Now, Wi-Fi reflector chip to speed up wearable devices

By Gizbot Bureau

Scientists, including those from NASA, have developed a 'Wi-Fi microchip' for wearable devices that transmits information faster and uses less power than traditional receivers.

Now, Wi-Fi reflector chip to speed up wearable devices

If the power necessary to transmit and receive information from a wearable to a computer, cellular or Wi-Fi network were reduced, users could get a lot more mileage out of the technology they are wearing before having to recharge it, researchers said.

Adrian Tang of NASA's Jet Propulsion Laboratory in Pasadena, California and M C Frank Chang at the University of California, Los Angeles, have been working on microchips for wearable devices that reflect wireless signals instead of using regular transmitters and receivers.

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Their solution transmits information up to three times faster than regular Wi-Fi. "The idea is if the wearable device only needs to reflect the Wi-Fi signal from a router or cell tower, instead of generate it, the power consumption can go way down (and the battery life can go way up)," Tang said.

Information transmitted to and from a wearable device is encoded as 1s and 0s, just like data on a computer. This needs to be represented somehow in the system the wearable device uses to communicate.

Now, Wi-Fi reflector chip to speed up wearable devices

When incoming energy is absorbed by the circuit, that's a "0," and if the chip reflects that energy, that's a "1." This simple switch mechanism uses very little power and allows for the fast transfer of information between a wearable device and a computer, smartphone, tablet or other technology capable of receiving the data.

The challenge for Tang and his colleagues was that the wearable device is not the only object in a room that reflects signals - so do walls, floors, ceilings, furniture and whatever other objects happen to be around. The chip in the wearable device needs to differentiate between the real Wi-Fi signal and the reflection from the background.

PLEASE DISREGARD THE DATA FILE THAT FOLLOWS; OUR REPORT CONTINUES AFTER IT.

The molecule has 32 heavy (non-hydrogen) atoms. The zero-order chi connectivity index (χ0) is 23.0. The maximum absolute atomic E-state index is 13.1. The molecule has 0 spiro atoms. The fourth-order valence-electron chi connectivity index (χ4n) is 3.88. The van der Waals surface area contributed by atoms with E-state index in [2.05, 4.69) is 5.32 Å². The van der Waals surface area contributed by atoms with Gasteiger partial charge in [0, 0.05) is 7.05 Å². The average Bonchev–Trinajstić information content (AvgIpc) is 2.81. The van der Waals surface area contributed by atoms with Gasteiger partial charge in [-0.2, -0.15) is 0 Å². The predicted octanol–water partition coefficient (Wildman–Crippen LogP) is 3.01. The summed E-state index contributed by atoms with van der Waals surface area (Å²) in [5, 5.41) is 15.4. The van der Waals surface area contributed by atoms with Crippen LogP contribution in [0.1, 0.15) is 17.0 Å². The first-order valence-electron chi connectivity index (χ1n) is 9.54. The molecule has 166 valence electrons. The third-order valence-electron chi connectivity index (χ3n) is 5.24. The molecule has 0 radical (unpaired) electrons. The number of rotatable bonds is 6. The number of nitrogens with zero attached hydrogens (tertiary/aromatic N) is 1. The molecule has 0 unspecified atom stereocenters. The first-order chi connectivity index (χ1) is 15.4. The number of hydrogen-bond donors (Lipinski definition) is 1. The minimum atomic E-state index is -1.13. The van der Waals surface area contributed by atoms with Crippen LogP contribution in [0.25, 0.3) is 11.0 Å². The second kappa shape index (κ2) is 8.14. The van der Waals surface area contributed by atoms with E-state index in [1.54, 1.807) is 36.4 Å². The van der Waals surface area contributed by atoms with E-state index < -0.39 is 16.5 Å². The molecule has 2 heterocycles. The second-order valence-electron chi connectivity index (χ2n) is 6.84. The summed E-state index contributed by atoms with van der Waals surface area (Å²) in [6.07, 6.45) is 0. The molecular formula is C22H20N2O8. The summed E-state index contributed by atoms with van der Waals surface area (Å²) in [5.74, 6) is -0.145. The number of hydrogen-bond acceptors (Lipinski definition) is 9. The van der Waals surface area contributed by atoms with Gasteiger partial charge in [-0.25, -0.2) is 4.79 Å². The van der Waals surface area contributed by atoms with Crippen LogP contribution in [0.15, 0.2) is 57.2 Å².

To overcome background reflections, Tang and Chang developed a wireless silicon chip that constantly senses and suppresses background reflections, enabling the Wi-Fi signal to be transmitted without interference from surrounding objects.

They tested the system at distances of up to 20 feet. At about 8 feet, they achieved a data transfer rate of 330 megabits per second, which is about three times the current Wi-Fi rate, using about a thousand times less power than a regular Wi-Fi link.

A base station and Wi-Fi service are required for the system to work. To compensate for low power drain on the wearable, the computer or other technology it's communicating with must have a long battery life or be plugged in.

There are a multitude of potential applications for the new technology, including in space. For example, astronauts and robotic spacecraft could potentially use this technology to transmit images at a lower cost to their precious power supplies. This might also allow more images to be sent at a time.

Source: PTI

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